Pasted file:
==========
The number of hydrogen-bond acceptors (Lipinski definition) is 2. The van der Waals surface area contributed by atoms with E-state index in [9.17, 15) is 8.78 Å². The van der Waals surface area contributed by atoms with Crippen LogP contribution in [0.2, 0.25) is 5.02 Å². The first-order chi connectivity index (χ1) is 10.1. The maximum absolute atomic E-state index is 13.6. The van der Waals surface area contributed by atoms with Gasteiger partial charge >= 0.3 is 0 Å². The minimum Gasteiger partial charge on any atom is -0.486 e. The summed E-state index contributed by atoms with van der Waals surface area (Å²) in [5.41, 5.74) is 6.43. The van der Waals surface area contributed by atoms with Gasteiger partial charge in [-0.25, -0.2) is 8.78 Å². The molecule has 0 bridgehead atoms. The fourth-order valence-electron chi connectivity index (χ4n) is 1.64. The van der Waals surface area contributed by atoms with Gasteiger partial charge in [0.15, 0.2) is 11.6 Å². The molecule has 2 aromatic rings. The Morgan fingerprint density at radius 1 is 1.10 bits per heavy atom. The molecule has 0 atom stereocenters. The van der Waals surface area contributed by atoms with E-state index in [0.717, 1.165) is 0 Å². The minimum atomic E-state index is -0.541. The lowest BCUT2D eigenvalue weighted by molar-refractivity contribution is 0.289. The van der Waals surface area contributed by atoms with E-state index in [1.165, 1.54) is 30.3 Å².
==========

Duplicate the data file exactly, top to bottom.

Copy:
The number of hydrogen-bond acceptors (Lipinski definition) is 2. The van der Waals surface area contributed by atoms with E-state index in [9.17, 15) is 8.78 Å². The van der Waals surface area contributed by atoms with Crippen LogP contribution in [0.2, 0.25) is 5.02 Å². The first-order chi connectivity index (χ1) is 10.1. The maximum absolute atomic E-state index is 13.6. The van der Waals surface area contributed by atoms with Gasteiger partial charge >= 0.3 is 0 Å². The minimum Gasteiger partial charge on any atom is -0.486 e. The summed E-state index contributed by atoms with van der Waals surface area (Å²) in [5.41, 5.74) is 6.43. The van der Waals surface area contributed by atoms with Gasteiger partial charge in [-0.25, -0.2) is 8.78 Å². The molecule has 0 bridgehead atoms. The fourth-order valence-electron chi connectivity index (χ4n) is 1.64. The van der Waals surface area contributed by atoms with Gasteiger partial charge in [0.15, 0.2) is 11.6 Å². The molecule has 2 aromatic rings. The Morgan fingerprint density at radius 1 is 1.10 bits per heavy atom. The molecule has 0 atom stereocenters. The van der Waals surface area contributed by atoms with E-state index in [0.717, 1.165) is 0 Å². The minimum atomic E-state index is -0.541. The lowest BCUT2D eigenvalue weighted by molar-refractivity contribution is 0.289. The van der Waals surface area contributed by atoms with E-state index in [1.165, 1.54) is 30.3 Å².